Also, research terms babies who have been rocked to sleep as ‘catnappers’, meaning they will sleep only for a little while before they’re up again and you’re trying to rock them back to sleep.
Remember, for babies above 5 months of age, a sleeping pattern is established, they now know a difference between day and night. So, if your baby used to sleep through the night till now, she will start waking up multiple times, and soon you’ll be exhausted from the rocking and realize that the duration of rocking your baby is increasing day by day, and it’s taking longer than usual to put your baby to sleep with rocking.
As your baby starts to sleep through the night more regularly, it’s time to encourage him or her to develop a bit more independence. Once children reach around a year of age, you might be thinking about transitioning them to a crib in their own room.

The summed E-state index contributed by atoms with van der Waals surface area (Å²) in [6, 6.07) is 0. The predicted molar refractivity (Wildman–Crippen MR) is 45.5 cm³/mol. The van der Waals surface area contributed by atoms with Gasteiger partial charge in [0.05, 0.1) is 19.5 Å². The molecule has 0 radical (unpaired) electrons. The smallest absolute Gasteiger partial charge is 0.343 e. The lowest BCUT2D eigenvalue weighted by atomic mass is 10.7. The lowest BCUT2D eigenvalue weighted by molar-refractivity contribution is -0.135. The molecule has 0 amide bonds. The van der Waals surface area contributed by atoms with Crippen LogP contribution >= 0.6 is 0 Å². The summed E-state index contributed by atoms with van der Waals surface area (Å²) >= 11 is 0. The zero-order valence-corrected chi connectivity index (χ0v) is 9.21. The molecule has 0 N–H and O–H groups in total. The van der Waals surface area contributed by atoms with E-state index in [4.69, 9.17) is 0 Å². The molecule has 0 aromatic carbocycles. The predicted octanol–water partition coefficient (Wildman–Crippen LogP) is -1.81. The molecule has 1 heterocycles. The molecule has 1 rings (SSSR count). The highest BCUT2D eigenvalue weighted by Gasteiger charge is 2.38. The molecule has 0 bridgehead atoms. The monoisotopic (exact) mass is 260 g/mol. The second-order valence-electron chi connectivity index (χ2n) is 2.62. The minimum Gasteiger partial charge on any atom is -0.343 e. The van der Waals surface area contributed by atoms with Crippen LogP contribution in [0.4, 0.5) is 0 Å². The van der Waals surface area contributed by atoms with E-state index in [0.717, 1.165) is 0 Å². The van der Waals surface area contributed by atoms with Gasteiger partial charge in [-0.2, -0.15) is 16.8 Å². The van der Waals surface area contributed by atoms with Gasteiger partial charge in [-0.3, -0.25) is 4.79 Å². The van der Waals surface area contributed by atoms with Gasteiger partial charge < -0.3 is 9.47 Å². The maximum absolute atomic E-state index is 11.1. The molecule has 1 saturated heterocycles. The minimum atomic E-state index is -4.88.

At this time, it is time to wean your baby off of rocking to sleep with a few steps that you can include in your baby’s bedtime routine.
Why rocking your baby to sleep becomes problematic?
When we say ‘rocking to sleep’, the word ‘rocking’ here is used as an umbrella term, and it covers all types of movements that you use to settle your baby to sleep like-
- Rocking in your arms on your knees
- Using an electric baby swing
- Car-rides or rocking the capsule
- Bouncing on a swiss ball with the baby in your arms or on your shoulder
- Patting your baby’s back or cuddling them
- Walking around with baby till they fall asleep
- Bouncing baby in a bouncinette
- Using the buggy to settle baby
- Jiggling or swaying the baby
- Bouncing baby in a hammock
- Any other way you move your baby to get them to sleep…
When your baby is born, all you want to do is cuddle and hold them, especially when they get upset or sleepy, and if anyone comes telling you to stop rocking your baby to sleep for your own good, you might want to either punch them or curse them away (and I won’t blame you). But, after a few months, you’ll realize what they were trying to tell you.